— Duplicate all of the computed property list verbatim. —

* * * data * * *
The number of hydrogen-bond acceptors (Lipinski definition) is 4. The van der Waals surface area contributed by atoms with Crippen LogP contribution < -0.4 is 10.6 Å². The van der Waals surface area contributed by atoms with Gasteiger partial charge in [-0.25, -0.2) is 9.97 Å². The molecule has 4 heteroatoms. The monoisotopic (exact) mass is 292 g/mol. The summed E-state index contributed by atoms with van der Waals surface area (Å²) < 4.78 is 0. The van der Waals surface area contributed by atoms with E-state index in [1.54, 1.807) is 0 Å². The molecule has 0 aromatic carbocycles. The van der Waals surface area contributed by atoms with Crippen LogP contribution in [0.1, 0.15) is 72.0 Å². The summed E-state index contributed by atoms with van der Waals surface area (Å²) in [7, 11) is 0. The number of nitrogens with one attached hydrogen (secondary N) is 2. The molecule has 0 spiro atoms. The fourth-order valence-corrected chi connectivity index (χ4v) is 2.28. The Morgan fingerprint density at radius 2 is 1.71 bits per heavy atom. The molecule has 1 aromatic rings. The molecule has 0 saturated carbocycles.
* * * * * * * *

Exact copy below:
The number of hydrogen-bond acceptors (Lipinski definition) is 4. The van der Waals surface area contributed by atoms with Crippen LogP contribution < -0.4 is 10.6 Å². The van der Waals surface area contributed by atoms with Gasteiger partial charge in [-0.25, -0.2) is 9.97 Å². The molecule has 4 heteroatoms. The monoisotopic (exact) mass is 292 g/mol. The summed E-state index contributed by atoms with van der Waals surface area (Å²) < 4.78 is 0. The van der Waals surface area contributed by atoms with E-state index in [1.54, 1.807) is 0 Å². The molecule has 0 aromatic carbocycles. The van der Waals surface area contributed by atoms with Crippen LogP contribution in [0.1, 0.15) is 72.0 Å². The summed E-state index contributed by atoms with van der Waals surface area (Å²) in [7, 11) is 0. The number of nitrogens with one attached hydrogen (secondary N) is 2. The molecule has 0 spiro atoms. The fourth-order valence-corrected chi connectivity index (χ4v) is 2.28. The Morgan fingerprint density at radius 2 is 1.71 bits per heavy atom. The molecule has 1 aromatic rings. The molecule has 0 saturated carbocycles.